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Purves D, Augustine GJ, Fitzpatrick D, et al., editors. Neuroscience. 2nd edition. Sunderland (MA): Sinauer Associates; 2001.

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Neuroscience. 2nd edition.

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Vestibular Hair Cells

The vestibular hair cells, which, like cochlear hair cells, transduce minute displacements into behaviorally relevant receptor potentials, provide the basis for vestibular function. Vestibular and auditory hair cells are quite similar; a detailed description of hair cell structure and function has already been given in Chapter 13. As in the case of auditory hair cells, movement of the stereocilia toward the kinocilium in the vestibular end organs opens mechanically gated transduction channels located at the tips of the stereocilia, depolarizing the hair cell and causing neurotransmitter release onto (and excitation of) the vestibular nerve fibers. Movement of the stereocilia in the direction away from the kinocilium closes the channels, hyperpolarizing the hair cell and thus reducing vestibular nerve activity. The biphasic nature of the receptor potential means that some transduction channels are open in the absence of stimulation, with the result that hair cells tonically release transmitter, thereby generating considerable spontaneous activity in vestibular nerve fibers (Box B). One consequence of these spontaneous action potentials is that the firing rates of vestibular fibers can increase or decrease in a manner that faithfully mimics the receptor potentials produced by the hair cells.

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Box B

Adaptation and Tuning of Vestibular Hair Cells.

Importantly, the hair cell bundles in each vestibular organ have specific orientations (Figure 14.2). As a result, the organ as a whole is responsive to displacements in all directions. In a given semicircular canal, the hair cells in the ampulla are all polarized in the same direction (Figure 14.2C). In the utricle and sacculus, a specialized area called the striola divides the hair cells into two populations with opposing polarities (Figures 14.2C; see also Figure 14.4C). The directional polarization of the receptor surfaces is a basic principle of organization in the vestibular system, as will become apparent in the following descriptions of the individual vestibular organs.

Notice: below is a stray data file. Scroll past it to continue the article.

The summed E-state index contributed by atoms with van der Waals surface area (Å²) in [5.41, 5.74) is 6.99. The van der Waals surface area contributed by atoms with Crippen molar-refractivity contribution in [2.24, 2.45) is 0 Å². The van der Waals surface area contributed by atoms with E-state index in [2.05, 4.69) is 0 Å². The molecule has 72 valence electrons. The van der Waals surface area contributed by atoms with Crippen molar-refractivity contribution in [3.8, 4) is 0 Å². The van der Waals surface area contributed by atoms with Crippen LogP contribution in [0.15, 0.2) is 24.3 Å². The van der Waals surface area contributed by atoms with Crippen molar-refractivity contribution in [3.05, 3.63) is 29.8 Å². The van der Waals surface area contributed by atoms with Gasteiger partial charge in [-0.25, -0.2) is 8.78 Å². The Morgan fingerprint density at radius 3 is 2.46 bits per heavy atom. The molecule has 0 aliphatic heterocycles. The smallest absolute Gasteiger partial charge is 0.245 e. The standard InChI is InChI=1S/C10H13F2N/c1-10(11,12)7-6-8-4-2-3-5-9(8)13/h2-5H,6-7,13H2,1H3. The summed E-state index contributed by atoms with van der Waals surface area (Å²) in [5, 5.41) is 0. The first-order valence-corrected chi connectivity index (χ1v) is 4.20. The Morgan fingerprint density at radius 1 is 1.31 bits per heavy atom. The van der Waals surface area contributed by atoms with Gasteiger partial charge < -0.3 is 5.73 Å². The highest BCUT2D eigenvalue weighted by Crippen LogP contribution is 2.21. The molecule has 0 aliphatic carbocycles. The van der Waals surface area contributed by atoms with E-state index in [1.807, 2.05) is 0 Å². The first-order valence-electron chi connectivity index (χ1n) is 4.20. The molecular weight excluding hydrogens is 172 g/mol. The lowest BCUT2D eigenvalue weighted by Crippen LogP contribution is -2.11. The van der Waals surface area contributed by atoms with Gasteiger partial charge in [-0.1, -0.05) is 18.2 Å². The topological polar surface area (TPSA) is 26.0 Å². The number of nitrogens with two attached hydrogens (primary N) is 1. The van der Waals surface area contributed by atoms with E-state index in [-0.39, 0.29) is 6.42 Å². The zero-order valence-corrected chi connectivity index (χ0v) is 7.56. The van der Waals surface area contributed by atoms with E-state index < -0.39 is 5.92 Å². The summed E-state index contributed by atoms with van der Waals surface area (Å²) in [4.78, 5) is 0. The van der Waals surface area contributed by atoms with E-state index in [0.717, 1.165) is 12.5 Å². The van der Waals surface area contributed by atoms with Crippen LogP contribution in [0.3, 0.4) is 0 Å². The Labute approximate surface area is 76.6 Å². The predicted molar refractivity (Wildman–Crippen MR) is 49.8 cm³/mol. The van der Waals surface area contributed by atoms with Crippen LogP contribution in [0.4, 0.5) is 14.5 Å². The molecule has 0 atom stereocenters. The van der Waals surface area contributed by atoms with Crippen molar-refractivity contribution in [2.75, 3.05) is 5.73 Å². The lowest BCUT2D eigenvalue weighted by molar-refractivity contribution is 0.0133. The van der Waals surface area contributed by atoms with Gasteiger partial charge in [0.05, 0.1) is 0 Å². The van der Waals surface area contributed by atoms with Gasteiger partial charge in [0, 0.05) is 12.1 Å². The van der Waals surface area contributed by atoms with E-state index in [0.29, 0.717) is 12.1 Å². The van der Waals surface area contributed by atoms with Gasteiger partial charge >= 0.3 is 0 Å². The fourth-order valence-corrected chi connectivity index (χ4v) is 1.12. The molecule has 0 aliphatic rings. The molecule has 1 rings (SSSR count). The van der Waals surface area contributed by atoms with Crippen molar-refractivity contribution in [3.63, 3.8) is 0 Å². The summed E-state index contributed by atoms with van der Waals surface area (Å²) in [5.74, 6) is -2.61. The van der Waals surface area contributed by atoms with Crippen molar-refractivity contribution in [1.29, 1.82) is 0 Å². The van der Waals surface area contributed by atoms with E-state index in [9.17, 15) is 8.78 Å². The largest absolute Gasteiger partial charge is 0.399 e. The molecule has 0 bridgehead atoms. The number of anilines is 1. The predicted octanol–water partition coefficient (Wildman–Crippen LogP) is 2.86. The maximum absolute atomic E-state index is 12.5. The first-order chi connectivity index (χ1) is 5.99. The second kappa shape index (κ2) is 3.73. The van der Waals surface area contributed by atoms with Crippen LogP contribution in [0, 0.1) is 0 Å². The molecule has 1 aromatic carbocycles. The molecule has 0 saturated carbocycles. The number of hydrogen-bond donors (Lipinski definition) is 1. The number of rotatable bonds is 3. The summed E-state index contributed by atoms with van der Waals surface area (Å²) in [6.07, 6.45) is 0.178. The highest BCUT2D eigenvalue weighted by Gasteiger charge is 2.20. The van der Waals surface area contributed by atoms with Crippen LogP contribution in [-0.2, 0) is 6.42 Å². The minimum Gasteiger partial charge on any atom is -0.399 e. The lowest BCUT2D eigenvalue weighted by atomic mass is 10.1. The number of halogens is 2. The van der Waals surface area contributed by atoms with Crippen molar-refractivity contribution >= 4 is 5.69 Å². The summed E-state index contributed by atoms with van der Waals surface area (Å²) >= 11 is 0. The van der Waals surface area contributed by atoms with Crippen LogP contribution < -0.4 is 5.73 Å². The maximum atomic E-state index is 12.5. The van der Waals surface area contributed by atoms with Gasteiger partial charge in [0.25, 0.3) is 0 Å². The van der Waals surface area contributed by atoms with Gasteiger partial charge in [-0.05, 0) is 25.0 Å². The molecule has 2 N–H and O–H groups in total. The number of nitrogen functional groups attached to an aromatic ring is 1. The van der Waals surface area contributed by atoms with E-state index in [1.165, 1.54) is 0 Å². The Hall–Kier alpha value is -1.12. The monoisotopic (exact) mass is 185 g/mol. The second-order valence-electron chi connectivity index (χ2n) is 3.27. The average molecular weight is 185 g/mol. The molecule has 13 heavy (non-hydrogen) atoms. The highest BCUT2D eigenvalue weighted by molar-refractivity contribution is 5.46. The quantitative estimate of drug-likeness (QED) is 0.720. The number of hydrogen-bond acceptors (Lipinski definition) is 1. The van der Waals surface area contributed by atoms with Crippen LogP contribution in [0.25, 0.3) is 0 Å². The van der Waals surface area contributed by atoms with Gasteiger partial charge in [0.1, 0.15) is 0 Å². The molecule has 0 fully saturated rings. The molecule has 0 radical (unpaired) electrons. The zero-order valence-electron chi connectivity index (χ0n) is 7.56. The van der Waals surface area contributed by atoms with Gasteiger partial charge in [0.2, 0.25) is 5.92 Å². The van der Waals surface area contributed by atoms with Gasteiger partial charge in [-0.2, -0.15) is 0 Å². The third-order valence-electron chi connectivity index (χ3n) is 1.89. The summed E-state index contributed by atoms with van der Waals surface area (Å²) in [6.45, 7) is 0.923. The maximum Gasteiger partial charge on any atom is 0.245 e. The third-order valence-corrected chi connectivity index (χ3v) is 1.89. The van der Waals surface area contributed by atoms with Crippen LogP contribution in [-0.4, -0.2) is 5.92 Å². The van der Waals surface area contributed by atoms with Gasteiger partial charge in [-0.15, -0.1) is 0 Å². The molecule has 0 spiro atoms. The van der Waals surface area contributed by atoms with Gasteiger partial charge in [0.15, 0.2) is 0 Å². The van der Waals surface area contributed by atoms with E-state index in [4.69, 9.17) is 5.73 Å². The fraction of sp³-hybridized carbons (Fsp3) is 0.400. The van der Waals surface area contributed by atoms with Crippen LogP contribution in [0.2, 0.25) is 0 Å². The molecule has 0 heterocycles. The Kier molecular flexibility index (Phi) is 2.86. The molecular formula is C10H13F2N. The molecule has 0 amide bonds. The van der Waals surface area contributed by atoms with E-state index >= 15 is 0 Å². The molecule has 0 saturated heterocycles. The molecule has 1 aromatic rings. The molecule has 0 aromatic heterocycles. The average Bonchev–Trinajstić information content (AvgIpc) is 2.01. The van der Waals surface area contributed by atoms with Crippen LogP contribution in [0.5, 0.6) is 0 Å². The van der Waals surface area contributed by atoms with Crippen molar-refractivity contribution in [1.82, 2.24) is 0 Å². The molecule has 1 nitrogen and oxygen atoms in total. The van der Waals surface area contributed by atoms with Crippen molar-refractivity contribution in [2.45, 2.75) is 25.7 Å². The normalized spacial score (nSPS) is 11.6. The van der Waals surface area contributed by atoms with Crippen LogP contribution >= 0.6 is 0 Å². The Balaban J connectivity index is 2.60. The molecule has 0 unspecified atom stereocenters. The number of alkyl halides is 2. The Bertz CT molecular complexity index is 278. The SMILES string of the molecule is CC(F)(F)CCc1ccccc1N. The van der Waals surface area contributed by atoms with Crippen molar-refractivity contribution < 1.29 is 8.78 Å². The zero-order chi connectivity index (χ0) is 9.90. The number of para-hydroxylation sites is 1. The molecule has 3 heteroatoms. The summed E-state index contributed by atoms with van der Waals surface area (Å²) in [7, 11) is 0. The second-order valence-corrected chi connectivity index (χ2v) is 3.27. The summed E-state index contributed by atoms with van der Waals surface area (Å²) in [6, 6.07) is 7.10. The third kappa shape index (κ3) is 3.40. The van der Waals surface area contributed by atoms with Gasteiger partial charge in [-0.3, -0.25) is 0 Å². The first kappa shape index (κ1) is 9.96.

Figure 14.2. The morphological polarization of vestibular hair cells and the polarization maps of the vestibular organs.

Figure 14.2

The morphological polarization of vestibular hair cells and the polarization maps of the vestibular organs. (A) A cross section of hair cells shows that the kinocilia of a group of hair cells are all located on the same side of the hair cell. The arrow (more...)

Figure 14.4. Morphological polarization of hair cells in the utricular and saccular maculae.

Figure 14.4

Morphological polarization of hair cells in the utricular and saccular maculae. (A) Cross section of the utricular macula showing hair bundles projecting into the gelatinous layer when the head is level. (B) Cross section of the utricular macula when (more...)

By agreement with the publisher, this book is accessible by the search feature, but cannot be browsed.

Copyright © 2001, Sinauer Associates, Inc.
Bookshelf ID: NBK11037

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